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Malik's wife denied chance to greet Obama as Rasanga scuffles with security officers

Former American president Barrack Obama (center) waves to the cheering crowd during the launch of Sauti Kuu at Kogelo village in Siaya County on July 16, 2018. [Denish Ochieng/Standard]

Former US President Barack Obama’s homecoming visit to his fatherland in Kogelo was marked by drama.

Police struggled to control hundreds of villagers jostling and demanding to see 'their son'.

There were moments of anxiety as Siaya Governor Cornell Rasanga declined to be searched by security personnel at Mama Sarah Obama’s home and Sauti Kuu Vocational Centre.

Mr Rasanga, dressed in a dark suit, walked to Mama Sarah’s home shortly after 9am, but was stopped at the gate by security personnel, who asked him to identify himself. They wanted to search him too.

The governor protested, saying he was surprised that the officers did not know him. “My friend, I'm the host here. I don’t need to be searched,” he protested, as an agitated crowd surged in. Rasanga was finally allowed in after officers retreated and consulted their seniors.

But the governor was later to suffer the same problem, again, as he tried to enter the Sauti Kuu compound shortly before Obama arrived.

He, again, refused to be searched, protesting that the security officers were being unfair to him. They allowed him in, but his bodyguards were frisked.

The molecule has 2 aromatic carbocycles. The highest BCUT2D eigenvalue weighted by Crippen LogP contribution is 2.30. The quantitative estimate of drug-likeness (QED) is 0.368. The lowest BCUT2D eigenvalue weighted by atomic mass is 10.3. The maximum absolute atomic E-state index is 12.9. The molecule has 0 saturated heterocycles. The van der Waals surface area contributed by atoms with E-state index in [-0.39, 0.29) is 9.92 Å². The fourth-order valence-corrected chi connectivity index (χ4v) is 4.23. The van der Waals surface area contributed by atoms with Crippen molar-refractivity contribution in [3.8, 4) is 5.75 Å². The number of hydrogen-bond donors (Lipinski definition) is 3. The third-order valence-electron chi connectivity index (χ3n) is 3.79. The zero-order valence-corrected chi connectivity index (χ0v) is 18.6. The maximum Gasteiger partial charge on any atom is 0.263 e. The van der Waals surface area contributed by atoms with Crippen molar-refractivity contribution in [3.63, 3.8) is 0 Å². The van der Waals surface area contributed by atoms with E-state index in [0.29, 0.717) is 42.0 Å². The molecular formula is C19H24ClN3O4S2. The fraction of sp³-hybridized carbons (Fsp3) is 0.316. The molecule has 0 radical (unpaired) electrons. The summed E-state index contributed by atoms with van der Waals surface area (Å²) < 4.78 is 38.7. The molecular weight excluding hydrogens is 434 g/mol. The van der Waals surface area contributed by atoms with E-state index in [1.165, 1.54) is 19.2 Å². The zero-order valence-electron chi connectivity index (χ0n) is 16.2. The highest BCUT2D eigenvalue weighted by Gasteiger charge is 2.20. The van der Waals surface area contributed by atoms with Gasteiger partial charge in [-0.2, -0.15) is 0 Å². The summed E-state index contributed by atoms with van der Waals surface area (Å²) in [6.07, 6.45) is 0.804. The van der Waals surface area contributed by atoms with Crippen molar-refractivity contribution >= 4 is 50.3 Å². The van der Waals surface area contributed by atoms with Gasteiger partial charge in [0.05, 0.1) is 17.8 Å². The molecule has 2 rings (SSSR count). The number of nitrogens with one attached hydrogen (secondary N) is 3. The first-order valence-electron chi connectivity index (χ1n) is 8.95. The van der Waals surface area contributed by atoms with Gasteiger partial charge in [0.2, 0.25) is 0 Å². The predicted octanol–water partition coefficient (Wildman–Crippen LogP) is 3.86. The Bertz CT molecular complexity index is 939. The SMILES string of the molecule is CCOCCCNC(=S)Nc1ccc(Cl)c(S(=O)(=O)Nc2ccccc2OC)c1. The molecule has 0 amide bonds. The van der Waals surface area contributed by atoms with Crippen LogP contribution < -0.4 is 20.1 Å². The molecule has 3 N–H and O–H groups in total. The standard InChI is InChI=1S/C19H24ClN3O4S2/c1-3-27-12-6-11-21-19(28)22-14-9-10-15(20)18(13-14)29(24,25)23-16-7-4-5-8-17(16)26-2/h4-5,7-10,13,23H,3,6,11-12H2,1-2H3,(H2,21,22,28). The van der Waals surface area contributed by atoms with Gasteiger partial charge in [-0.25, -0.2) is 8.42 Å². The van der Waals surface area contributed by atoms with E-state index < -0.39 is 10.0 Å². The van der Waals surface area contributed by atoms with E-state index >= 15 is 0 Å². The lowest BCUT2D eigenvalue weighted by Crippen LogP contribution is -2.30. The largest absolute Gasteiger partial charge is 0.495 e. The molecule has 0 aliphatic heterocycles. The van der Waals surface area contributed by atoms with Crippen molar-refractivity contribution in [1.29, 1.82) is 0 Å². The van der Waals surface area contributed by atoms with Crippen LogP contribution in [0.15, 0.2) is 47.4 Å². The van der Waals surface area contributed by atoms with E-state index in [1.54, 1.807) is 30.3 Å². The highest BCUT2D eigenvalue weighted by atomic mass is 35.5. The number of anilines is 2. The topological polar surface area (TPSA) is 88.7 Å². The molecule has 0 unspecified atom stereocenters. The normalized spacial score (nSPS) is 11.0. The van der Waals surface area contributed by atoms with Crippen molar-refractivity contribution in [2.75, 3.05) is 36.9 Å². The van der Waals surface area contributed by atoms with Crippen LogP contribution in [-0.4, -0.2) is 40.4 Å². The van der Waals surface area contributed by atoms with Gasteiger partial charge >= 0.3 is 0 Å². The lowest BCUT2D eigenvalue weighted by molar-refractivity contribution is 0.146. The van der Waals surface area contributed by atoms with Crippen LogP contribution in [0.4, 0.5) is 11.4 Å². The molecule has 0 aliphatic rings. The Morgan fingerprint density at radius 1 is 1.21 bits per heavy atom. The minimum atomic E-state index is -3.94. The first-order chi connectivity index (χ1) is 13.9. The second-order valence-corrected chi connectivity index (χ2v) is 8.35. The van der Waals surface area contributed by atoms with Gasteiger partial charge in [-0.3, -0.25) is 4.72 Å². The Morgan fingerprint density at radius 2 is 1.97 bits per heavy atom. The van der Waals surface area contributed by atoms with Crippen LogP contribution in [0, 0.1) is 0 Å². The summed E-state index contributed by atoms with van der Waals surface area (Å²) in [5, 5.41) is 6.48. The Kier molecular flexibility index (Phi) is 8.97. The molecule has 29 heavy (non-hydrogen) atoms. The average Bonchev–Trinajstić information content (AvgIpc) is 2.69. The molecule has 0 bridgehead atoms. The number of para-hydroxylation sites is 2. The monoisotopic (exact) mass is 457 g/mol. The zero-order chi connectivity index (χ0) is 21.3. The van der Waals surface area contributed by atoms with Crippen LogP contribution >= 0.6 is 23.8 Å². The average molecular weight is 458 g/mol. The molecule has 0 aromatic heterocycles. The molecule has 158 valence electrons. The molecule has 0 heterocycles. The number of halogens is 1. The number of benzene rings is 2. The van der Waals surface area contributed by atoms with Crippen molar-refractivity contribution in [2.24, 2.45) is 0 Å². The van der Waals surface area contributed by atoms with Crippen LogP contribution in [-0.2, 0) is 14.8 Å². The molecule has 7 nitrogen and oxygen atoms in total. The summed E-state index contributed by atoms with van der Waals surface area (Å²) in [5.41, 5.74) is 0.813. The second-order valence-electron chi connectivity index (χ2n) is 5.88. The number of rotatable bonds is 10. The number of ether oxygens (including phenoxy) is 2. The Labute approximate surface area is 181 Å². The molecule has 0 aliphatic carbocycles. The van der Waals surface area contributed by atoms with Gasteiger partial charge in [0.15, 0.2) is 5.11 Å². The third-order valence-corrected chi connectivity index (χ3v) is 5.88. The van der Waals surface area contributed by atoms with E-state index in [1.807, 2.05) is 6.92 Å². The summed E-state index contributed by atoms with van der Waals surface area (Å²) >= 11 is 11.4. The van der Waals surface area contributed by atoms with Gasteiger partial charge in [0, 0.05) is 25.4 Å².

It was, however, the predicament of a woman claiming to be Malik’s wife that exhibited the level of security that came with Obama's visit. Despite being identified by one of the officers as Malik's wife, police blocked her from accessing the venue, saying she has arrived late.

And the woman, accompanied by her four children, did not want this told to the world. "I don't want to talk to the media. Please do not write this or broadcast it anywhere. It is so embarrassing. I only wanted to see and greet my brother-in-law," she told The Standard.

Malik, who has publicly differed in opinion with his brother on a lot of issues, was yesterday missing. He had earlier declined to speak to the media about Obama's latest visit.

At Mama Sarah’s home, only family members and dignitaries were allowed in. Not even journalists were allowed into her compound.

The family was waiting to be joined by the former President for breakfast before they could go to the Sauti Kuu Vocational Centre function.

County leaders, led by Rasanga, Alego Usonga MP Sam Atandi, Gem MP Elisha Odhiambo and South East Alego MCA Joseph Mboha attended the brief breakfast meeting.

Although Mama Sara had prepared Obama tilapia and brown ugali, the former President only took tea. “Mama cooked food but there was very little time, so he only took a cup of tea and had a small chat with the family members,” said a relative who sought anonymity.

Roads leading to Mama Sarah’s home were cordoned off and several residents and motorists not allowed near the residence.

There was excitement and disappointment at the same time, as Obama’s convoy snaked its way from Mama Sarah’s home to Sauti Kuu Vocational Centre, with residents demanding that he stops to address them.

“He should not go back without our views. We want him to address us," said Julius Okello, a resident of Kogelo. “We are happy he came, but angry that they have not allowed us to access the venue,” said Kennedy Owino, another local.  

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